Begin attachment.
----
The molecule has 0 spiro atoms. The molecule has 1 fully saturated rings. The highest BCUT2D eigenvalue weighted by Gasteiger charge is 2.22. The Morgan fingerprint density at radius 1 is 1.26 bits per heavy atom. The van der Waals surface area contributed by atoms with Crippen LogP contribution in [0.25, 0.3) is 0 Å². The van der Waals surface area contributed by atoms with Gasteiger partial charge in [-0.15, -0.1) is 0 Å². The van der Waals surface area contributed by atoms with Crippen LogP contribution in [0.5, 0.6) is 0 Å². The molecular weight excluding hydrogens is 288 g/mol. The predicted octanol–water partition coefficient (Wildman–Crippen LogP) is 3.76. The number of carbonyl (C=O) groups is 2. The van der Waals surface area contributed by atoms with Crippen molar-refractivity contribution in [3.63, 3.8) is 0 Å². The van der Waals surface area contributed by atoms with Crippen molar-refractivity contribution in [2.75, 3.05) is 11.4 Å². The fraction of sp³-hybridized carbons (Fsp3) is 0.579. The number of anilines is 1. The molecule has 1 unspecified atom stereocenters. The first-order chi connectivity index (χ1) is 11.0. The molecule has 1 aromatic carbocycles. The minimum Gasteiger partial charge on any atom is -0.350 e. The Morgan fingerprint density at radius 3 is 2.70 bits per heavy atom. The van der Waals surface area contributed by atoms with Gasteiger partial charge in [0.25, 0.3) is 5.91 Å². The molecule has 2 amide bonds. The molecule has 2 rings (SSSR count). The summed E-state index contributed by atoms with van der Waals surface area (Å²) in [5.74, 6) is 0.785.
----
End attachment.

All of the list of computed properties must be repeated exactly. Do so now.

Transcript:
The molecule has 0 spiro atoms. The molecule has 1 fully saturated rings. The highest BCUT2D eigenvalue weighted by Gasteiger charge is 2.22. The Morgan fingerprint density at radius 1 is 1.26 bits per heavy atom. The van der Waals surface area contributed by atoms with Crippen LogP contribution in [0.25, 0.3) is 0 Å². The van der Waals surface area contributed by atoms with Gasteiger partial charge in [-0.15, -0.1) is 0 Å². The van der Waals surface area contributed by atoms with Crippen LogP contribution in [0.5, 0.6) is 0 Å². The molecular weight excluding hydrogens is 288 g/mol. The predicted octanol–water partition coefficient (Wildman–Crippen LogP) is 3.76. The number of carbonyl (C=O) groups is 2. The van der Waals surface area contributed by atoms with Crippen molar-refractivity contribution in [3.63, 3.8) is 0 Å². The van der Waals surface area contributed by atoms with Crippen molar-refractivity contribution in [2.75, 3.05) is 11.4 Å². The fraction of sp³-hybridized carbons (Fsp3) is 0.579. The number of anilines is 1. The molecule has 1 unspecified atom stereocenters. The first-order chi connectivity index (χ1) is 11.0. The molecule has 1 aromatic carbocycles. The minimum Gasteiger partial charge on any atom is -0.350 e. The Morgan fingerprint density at radius 3 is 2.70 bits per heavy atom. The van der Waals surface area contributed by atoms with Gasteiger partial charge in [0.25, 0.3) is 5.91 Å². The molecule has 2 amide bonds. The molecule has 2 rings (SSSR count). The summed E-state index contributed by atoms with van der Waals surface area (Å²) in [5.74, 6) is 0.785.